Cheshire East Council is due to meet tomorrow to discuss houses planned on a range of contentious sites across the borough, with 400 homes put forward for approval and 275 homes due to be refused.
The strategic planning board on Wednesday 27 January will look at proposals from four housebuilders for large-scale schemes.
At Hawthorne Drive in Sandbach, Persimmon Homes has submitted a planning application for 144 houses on open countryside. The decision on the development has been delegated to the head of planning, and the Secretary of State has also received a request to intervene due to the location. However, council planning officers have said in a report ahead of the meeting that the scheme is appropriate and is recommended for approval.
The project has received 48 letters from residents, and objections from Sandbach Town Council, and two petitions signed by 461 people, criticising the size of scheme and impact on neighbours.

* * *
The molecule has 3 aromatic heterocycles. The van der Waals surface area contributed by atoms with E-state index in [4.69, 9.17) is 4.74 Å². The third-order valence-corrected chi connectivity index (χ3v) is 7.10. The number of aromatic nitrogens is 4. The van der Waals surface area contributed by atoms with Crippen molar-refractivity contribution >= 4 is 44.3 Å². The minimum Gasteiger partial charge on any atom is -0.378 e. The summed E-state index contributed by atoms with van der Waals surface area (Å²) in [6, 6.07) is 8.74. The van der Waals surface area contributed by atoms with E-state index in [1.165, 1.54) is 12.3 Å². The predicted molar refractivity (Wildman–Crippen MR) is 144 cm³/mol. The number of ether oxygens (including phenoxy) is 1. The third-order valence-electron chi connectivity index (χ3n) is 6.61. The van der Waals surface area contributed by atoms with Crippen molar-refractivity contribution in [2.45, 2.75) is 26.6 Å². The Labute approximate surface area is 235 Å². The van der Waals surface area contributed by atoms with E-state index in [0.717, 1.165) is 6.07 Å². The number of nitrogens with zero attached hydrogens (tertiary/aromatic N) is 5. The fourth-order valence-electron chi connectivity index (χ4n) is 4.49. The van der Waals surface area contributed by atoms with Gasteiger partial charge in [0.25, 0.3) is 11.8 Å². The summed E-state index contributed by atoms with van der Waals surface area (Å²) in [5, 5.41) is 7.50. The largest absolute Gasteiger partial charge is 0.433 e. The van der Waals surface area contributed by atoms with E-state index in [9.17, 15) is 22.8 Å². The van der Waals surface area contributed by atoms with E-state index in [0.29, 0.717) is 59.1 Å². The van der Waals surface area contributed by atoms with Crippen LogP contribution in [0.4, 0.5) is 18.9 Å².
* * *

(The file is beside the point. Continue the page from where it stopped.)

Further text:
At Moss Lane in Macclesfield, Barratt Homes has proposed the construction of 150 houses on the site of the former Henshaw Waste Transfer Centre. The land had previously been earmarked by the council for employment uses.
The scheme includes 10% affordable housing and has been recommended for approval.
Mactaggart & Mickel Homes has also applied for an expansion to a previously approved scheme, from 360 houses to 450 houses, at a site off Newcastle Road in Shavington, Crewe.
The plot is on open countryside, but following the outline approval received in 2014 Cheshire East Council planning officers have described the increase in housing as “acceptable on design grounds”.
However, the proposals have received objections by Wybunbury Parish Council and Shavington Parish Council due to the size of the project and an increase in traffic.
At the same meeting, the council is due to refuse a planning application from Muller Property Group for 275 homes at Sydney Road, Crewe, as the plot is on open countryside designated as in the green gap.
A report ahead of the meeting said that “the adverse effects outweigh the benefits”.